On The Nature of The Musical Art

We’ll define art music (serious music) as written music that is not significantly extemporaneously embellished during performance. It may be written in a language specific to a culture, although Western music notation is understood globally. Here we are primarily addressing Western art music, which exists uniquely as the written musical score. Being written, each opus is a permanent entity, the musical work of art.

Certainly, the above is a narrow view of musical art, restricted to a single genre that we usually call classical music. The classical composer does not leave very much to the interpreter’s discretion, as compared with other genres that invite the performer’s ideas to enter the music-making via various degrees of improvisation. For example, for songs perhaps only the words and chords are indicated and the artists elaborate on the vocal and accompaniment parts. For jazz, the performer takes a theme and improvises with free variations, making each performance of a work notably different. But in the following, let’s focus on the classical genre as defined.

All music involves a relationship of sound with respect to time and tonal space (depth aka polyphony). In classical music, the composer-prescribed movement of sound in the time dimension is responsible for the basic dynamic nature of musical art. Music arrives at our ears as sequences of prescribed sounds in a prescribed rhythm, each sound (musical note) generated by an instrument of prescribed timbre. These sounds arrive at listeners’ ears as vibrations in the air generated by the performing instruments. (Some rare musical talents may be able to view the musical score and ‘hear’ the music as if it were being performed. Here I am speaking of the remainder of us.)

For listeners, the main variables in the musical experience are:

  • the notes (pitch, loudness, timbre, duration, emphasis) and their spacing in time (usually involving polyphonic parallelism)
  • the listener’s musical intelligence
  • the performer’s skill and insight.

For vocal music, the words also influence the experience. Removing the lyrics from consideration, the significant variables in instrumental music are then the notes and musical instructions from the score, the performers and their instruments, and the listener, all within the halo of the musical sensibilities of each of these participants.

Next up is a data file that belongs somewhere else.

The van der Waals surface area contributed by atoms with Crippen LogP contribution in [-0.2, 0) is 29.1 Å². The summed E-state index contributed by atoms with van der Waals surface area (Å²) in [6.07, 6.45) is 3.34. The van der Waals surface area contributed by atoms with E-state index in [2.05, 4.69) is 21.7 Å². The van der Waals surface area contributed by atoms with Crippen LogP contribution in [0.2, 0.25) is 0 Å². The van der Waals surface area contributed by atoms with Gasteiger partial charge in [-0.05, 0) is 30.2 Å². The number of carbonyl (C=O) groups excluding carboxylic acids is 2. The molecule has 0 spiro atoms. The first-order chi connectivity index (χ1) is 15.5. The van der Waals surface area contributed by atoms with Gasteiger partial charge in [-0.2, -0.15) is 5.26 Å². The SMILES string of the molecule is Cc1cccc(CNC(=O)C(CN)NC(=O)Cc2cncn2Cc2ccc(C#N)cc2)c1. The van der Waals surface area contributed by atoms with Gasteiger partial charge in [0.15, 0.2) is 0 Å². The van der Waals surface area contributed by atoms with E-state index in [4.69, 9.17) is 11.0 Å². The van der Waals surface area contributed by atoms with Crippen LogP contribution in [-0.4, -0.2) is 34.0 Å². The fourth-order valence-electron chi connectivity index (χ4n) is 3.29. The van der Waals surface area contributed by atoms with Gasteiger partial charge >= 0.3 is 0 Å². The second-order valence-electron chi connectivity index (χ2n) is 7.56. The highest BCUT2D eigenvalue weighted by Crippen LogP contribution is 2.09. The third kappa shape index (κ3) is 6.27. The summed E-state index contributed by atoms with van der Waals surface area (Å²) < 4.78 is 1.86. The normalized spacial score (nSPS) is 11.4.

We can view a painting, sculpture, or poem directly and interpret it ourselves via our eyes, brain, and acquired experience. Music is unique among the art forms in requiring performance via an interpreting artist. The musical language of a work must be understood by the performer, and ideally by the listener as well. But increasingly rarely does one interpret a musical work by oneself. Performers’ different interpretations of a work add a secondary dynamism to the musical art.

Until recently, the listener needed to be in the presence of the performers to experience music. Now, we are able to record the music and reproduce it electro-mechanically with great fidelity. The down side of this modernization is that we no longer regularly involve ourselves in the performance; we have become listeners only. Many take this to an additionally removed plane and simply let the sound wash over them passively, hearing but not listening or interpreting.

Because we are discussing composer-prescribed (written) classical music, there is a third and often ignored layer of dynamism in the musical art, that of the score editors, who interpret the composer’s original score and then publish a version to be used by performers. Various ‘editions’ of an opus can exist at the same time, corresponding to editors’ differing interpretations, as funded by different publishing companies.